Figure 2. Life and Mating of Saccharomyces Yeast. Diagram pertaining to the clonal growth typical of yeast fermentation cultures and the various known techniques employed to generate yeast hybrids. (a) Diploid yeast cells may bud and grow clonally to form a mother and daughter cell or undergo sporulation to form a tetrad. (b) Yeast hybridization may form by direct spore to spore mating. (c) Yeast hybridization may form by rare mating events in which one or both diploid parent cells gain competency by becoming hemizygous or MATa/MATa and MATα/MATα diploids. (d) Yeast hybridization may also form by fusion of two separate yeast cell protoplasts with their cell wall removed.
    Interspecific hybridization is seen as a valuable tool for yeast strain development, enabling the combination and enhancement of characteristics from both parental strains or species [55]. The development of hybrids is executed via three primary methodologies: spore–spore mating, rare mating, and protoplast fusion (Figure 2). Spore to spore mating is most similar to what would be considered natural mating, as outlined in Figure 2b. This approach bears a high success rate, high genomic stability, and can avoid the aid of selection markers such as drug resistance or autotrophies. Rare mating utilizes a described spontaneous loss of heterozygosity at the mating type locus. Normal diploid cells carry two sets of chromosomes with both the MATa and MATα genetic alleles and do not respond to sex pheromones for mating purposes. The spontaneous loss of either sex allele tolerates yeast mating to a yeast cell of complimentary sex. This results in yeast with high chromosome counts, influencing gene dosage during cellular processes and partially explains the outperformance over a diploid yeast of the same background [55]. Rare mating, as the name implies, is uncommon and selection markers are needed to perform this technique. The frequency of rare mating is estimated to occur in 1 out of 10 million cells [56]. This procedure is beneficial in overcoming poor sporulation but produces hybrids prone to high genomic instability. Lastly, protoplast fusion is performed by removing the cell wall and fusing the protoplasts of two cells together before the cell wall is repaired. This technique generates cells with a high chromosome copy number and higher genomic instability but overcomes low sporulation. This technique can be used in the laboratory to combine yeast from different genera such as the brewer’s yeast S. cerevisiae and other yeast outside of the Saccharomyces genera which are otherwise incompatible [57]. Protoplast fusion is considered genetic engineering in many parts of the world. Recent select investigations into Saccharomyces hybrid application in beverage fermentations are listed in table format (Table 2).
    Utilizing advanced molecular biology techniques for the modification of yeast strains presents an ongoing endeavor by many academic labs and some commercial yeast laboratories. Several research groups have developed protocols that use plasmids carrying genetic markers for drug resistance or functional enzymes that target the mating system in yeast. Industrial strains are well-known for their poor ability to adhere to laboratory techniques including sporulation and transformation [58]. One strategy developed at the University of Wisconsin generates allotetraploid strains of prototrophic yeast without the need for sporulation or modification to the nuclear genome of parental yeast strains [59]. This method leverages a series of inducible plasmids coined HyPr (Hybrid Production) containing compilatory drug markers and an inducible HO cassette. HO encodes an endonuclease that performs a double stranded break in the DNA that determines the Saccharomyces sex type. To repair this damage, the yeast cell will copy the silenced sex type already present in the genome, effectively performing a sex change and allowing the cell to mate with other cells of the opposite mating type. Using drug resistance markers and the HO cassette, hybrids are produced and serial growth in the absence of drug selection purges cells of exogenous DNA [59].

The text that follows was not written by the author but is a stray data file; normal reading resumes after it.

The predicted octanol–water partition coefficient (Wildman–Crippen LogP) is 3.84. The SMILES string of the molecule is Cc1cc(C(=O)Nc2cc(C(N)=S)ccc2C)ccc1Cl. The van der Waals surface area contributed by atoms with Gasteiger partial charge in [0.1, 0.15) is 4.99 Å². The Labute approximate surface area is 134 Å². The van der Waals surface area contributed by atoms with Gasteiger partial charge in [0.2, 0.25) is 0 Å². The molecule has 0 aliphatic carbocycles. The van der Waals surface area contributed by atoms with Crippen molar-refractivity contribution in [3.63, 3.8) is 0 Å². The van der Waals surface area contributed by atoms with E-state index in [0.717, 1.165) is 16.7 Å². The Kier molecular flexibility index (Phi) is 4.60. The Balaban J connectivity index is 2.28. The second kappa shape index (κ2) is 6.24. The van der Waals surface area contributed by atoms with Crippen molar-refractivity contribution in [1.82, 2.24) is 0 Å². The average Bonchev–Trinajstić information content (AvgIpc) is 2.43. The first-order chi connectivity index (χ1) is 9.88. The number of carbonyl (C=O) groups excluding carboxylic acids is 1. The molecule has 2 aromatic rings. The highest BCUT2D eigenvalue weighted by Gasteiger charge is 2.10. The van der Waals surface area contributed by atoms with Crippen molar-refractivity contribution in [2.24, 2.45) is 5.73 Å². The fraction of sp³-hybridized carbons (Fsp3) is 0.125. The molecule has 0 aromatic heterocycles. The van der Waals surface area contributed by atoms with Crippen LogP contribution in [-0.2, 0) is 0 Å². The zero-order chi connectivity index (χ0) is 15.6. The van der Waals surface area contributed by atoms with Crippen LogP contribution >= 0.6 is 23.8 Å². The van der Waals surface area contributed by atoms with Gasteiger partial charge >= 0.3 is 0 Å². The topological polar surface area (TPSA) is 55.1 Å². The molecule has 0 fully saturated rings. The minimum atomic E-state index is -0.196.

Currently, the options for strain selection in S. cerevisiae yeast are plentiful, but the criteria for fermentation performance in the brewing environment remains selective. Strains are employed largely by beer style, equipment availability, and supporting knowledge base. Certain beer styles also contain defining features from specific yeast flavor active molecules [60]. Banana and clove flavors are derived from isoamyl acetate and 4-vinyl guaiacol (4VG) in Weissbier [60][61][62]. Hybridization of yeast bears several advantages in brewing to include transgressive phenotypes such as increased ethanolic fermentation performance or stress tolerance, shifting fermentation temperatures beyond traditional inhibitory conditions, and creating a mosaic blend of parental fermentation profiles [24][49][55][63][64]. Targets of yeast hybridization may include increased formation of glycerol for an enhanced mouthfeel, alternative carbon source metabolic ability, reduced off-flavor production, increased formation of antioxidants that increase beer flavor stability, or increase production of yeast longevity molecules such as trehalose. The methodologies to create yeast hybrids vary in their specificity to target genetic or phenotypic results, but efforts to harness yeast hybrids in brewing broadly increase the biodiversity of fermentation yeast, add depth to the complexity of fermentation profiles, and advance brewing science knowledge.
    Table 2. Interspecific Yeast Hybrids in Fermentation.
    History Parents Reference
    Isolated S. cerevisiae × S. eubayanus [11]
    Isolated S. cerevisiae ×S. eubayanus × S. uvarum [39]
    Isolated S. cerevisiae × S. uvarum [65]
    Isolated S. cerevisiae × S. kudriavzevii [27][28][40]
    Isolated S. uvarum × S. eubayanus [27][40]
    Developed S. cerevisiae × S. eubayanus [41][43][44][45][66]
    Developed S. cerevisiae × S. mikatae [46]
    Developed S. cerevisiae ×S. kudriavzevii × S. paradoxus [47]
    Developed S. cerevisiae × S. kudriavzevii [50]
    Developed S. cerevisiae × S. arboricola [46][49]
    Developed S. cerevisiae × S. jurei [67]